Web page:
If you search the Internets for Jewish pirates, as we are keen to do for obvious reasons, you might run into David Abrabanel. The 17th-century Dutchman hailed from a rabbinic dynasty and joined British privateers after his family was murdered by the Spanish. Under the name "Captain Davis", he roamed the seas on his flagship, New Jerusalem. He even discovered Easter Island! Yes, that Easter Island. Discovered by a Jewish pirate. Sounds too good to be true, right?
Right. Abrabanel's story turns out to be complete bullshit, despite its appearance on numerous Internet sites. It doesn't take much to debunk it; Easter Island was discovered by goyishe Dutch explorer Jacob Roggeveen. Yes, there is connection to a Davis: Roggeveen was searching for "Davis Land", a phantom island spotted by, well, a pirate named Davis. But that Davis was not Jewish or Dutch at all: he was Edward Davis, an English buccaneer. So it looks like someone took an ounce of truth and spun it around until it became gospel.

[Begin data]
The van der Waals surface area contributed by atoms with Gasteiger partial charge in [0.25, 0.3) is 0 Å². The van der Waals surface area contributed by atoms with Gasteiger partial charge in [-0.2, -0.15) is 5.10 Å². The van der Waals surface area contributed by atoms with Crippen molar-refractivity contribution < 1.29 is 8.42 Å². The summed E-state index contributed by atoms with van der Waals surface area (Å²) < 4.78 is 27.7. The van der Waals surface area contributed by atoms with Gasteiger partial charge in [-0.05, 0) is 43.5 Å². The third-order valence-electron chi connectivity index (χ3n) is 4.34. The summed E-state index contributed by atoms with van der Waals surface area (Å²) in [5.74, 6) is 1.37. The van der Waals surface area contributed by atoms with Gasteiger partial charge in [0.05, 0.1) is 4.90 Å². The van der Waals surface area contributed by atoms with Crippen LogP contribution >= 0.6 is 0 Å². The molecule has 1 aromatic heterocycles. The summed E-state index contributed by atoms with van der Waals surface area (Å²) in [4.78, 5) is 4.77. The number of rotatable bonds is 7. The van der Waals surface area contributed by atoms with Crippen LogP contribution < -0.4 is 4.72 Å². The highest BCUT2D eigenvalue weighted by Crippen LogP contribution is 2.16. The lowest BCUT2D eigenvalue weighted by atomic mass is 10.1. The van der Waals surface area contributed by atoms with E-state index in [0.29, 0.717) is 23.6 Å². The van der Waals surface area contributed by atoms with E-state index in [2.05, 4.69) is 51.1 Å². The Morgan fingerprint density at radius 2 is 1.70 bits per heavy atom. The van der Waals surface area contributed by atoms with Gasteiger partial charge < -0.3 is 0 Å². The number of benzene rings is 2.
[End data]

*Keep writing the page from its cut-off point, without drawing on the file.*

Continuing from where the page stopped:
It gets stranger than that. Apparently, the story of Abrabanel comes from... an Israeli children's book, "Captain Davis, the Jewish Buccaneer". It's complete fiction, with the picture adorning this profile coming from its cover. (This supposed Jewish pirate looks a lot like the rather goyishe Errol Flynn, no?... But check out those lapels!)
So how did an obscure children's story turn into something accepted as truth? Well, that's the Internet for you. One thing for sure: there is no way Easter Island could have been discovered by a Jew.
Passover Island FTW!
Verdict: Not a Jew. (Real Captain Davis)